Brownface in the Hong Kong TV show arouses indignation and shrugs

“In fact, the protagonist is Filipino, and then she turns pale,” Mr. Singing to journalists at a TVB event last week. “That’s the difficult part,” he added. “You can not find a Filipino to paint white, so you can only paint an artist black first, so she can turn pale again. If we make movies about aliens and we can not find an alien to play the role, then are we discriminating against aliens? That’s what the plot demands. “TVB’s publicists said Mr Tsang was not available for comment.

Using brownface in this way for a plotline and assuming that all Filipinos are a particular color maintains odious stereotypes, critics say.

“It’s basically an exercise of privileges,” Christine Vicera, a Filipino filmmaker and researcher at the Chinese University of Hong Kong, said in an interview. “Franchesca is at the end of the filming able to remove the brown skin. Whereas Filipinos or Southeast Asians or South Asians in Hong Kong, we do not have the privilege of removing our skin color.”

Jan Gube, an assistant professor at the University of Hong Kong’s Education University who studies multicultural education and diversity, said many local viewers lacked the historical context to understand why brownface is offensive. Professor Gube said most students in Hong Kong’s public schools do not grow up interacting with peers who look different from them. Local schools did not teach cultural respect – let alone the context of brownface – in an in-depth way, he said.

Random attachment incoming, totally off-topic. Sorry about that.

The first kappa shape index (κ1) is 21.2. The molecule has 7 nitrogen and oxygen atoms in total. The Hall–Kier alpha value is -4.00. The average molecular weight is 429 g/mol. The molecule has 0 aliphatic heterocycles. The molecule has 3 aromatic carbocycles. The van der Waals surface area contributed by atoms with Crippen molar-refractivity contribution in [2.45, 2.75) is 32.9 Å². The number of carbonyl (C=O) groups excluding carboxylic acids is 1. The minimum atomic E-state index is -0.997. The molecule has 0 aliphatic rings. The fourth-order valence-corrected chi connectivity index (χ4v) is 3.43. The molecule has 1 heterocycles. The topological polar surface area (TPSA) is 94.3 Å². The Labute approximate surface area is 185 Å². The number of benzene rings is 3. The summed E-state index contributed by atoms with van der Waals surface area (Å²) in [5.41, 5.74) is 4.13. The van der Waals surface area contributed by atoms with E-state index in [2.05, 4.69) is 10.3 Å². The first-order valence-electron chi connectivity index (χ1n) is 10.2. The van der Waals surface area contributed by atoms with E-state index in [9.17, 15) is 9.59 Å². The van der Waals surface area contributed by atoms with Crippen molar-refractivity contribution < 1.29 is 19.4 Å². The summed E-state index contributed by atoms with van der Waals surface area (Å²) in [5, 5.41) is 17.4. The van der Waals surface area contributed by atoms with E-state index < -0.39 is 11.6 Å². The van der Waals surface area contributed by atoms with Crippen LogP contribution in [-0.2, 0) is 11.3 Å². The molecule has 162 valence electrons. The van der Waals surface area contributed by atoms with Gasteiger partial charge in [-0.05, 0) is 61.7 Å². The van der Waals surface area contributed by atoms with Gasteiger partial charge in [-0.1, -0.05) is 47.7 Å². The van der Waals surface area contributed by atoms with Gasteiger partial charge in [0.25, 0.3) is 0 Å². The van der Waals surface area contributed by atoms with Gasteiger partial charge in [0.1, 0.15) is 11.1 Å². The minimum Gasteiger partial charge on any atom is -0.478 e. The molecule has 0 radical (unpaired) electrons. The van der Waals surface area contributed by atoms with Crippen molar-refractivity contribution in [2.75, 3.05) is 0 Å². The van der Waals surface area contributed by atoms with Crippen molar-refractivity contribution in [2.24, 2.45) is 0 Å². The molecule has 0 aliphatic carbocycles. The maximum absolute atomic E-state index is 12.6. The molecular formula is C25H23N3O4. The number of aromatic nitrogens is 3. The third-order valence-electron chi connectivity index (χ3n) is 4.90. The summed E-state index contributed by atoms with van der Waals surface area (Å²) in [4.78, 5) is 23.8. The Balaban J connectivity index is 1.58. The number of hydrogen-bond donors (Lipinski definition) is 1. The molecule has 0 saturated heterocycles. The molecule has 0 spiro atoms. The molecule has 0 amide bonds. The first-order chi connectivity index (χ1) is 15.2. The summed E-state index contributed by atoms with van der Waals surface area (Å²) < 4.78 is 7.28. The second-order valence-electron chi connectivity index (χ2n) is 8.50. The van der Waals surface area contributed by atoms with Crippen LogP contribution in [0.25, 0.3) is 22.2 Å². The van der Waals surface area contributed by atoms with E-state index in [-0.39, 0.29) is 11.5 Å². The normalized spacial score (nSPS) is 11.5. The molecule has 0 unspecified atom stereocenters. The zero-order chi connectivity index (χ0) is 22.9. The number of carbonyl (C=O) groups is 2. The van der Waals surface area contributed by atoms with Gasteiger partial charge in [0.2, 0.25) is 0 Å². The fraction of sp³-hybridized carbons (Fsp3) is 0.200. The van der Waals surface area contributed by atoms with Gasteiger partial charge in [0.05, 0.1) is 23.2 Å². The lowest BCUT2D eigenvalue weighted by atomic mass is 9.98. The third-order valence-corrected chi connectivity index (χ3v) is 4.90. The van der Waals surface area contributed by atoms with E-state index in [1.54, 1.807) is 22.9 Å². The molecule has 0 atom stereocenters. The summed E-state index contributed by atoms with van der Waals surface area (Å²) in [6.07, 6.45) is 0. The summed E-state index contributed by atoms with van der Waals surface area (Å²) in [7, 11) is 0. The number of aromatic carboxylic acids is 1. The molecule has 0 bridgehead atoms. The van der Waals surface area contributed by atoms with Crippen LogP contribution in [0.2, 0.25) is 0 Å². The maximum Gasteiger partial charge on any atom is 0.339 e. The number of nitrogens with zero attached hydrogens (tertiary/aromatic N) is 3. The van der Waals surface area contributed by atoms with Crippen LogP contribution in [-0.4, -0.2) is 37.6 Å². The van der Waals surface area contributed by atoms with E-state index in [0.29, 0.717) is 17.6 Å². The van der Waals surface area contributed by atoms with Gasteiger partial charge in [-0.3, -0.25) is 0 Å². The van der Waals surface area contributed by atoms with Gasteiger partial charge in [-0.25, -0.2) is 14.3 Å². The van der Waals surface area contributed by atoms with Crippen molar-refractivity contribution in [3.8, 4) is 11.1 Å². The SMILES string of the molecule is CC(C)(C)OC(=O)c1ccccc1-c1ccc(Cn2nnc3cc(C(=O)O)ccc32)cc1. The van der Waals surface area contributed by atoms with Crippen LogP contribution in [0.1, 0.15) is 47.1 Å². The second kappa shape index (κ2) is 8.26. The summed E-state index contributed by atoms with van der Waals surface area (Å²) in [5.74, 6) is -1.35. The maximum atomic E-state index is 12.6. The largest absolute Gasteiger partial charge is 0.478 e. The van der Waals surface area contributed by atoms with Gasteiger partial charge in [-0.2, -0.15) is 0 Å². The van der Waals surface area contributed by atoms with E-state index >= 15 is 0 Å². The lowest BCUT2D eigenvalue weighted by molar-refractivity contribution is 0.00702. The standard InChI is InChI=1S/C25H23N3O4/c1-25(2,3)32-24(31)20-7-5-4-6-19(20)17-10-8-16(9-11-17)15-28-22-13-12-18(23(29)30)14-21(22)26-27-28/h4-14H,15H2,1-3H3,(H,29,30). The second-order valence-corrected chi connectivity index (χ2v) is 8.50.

“You will see a lot of comments from social media and local media saying that the actress is true to her role,” he said. “Not many people look at it from a cultural point of view, which means they are not necessarily aware that putting on that kind of makeup means something different to other people,” he added.

Brownface (and yellowface – imitations of brown and Asian people by light-skinned artists) evolved from the racist vaudeville tradition of blackface, a staple of American minstrel shows in the early 1800s. For the most part, white actors used dark makeup to play mocking caricatures of black people. With few other representations of black people on stage – and later on screen – blackface performances helped reinforce dehumanizing troops.

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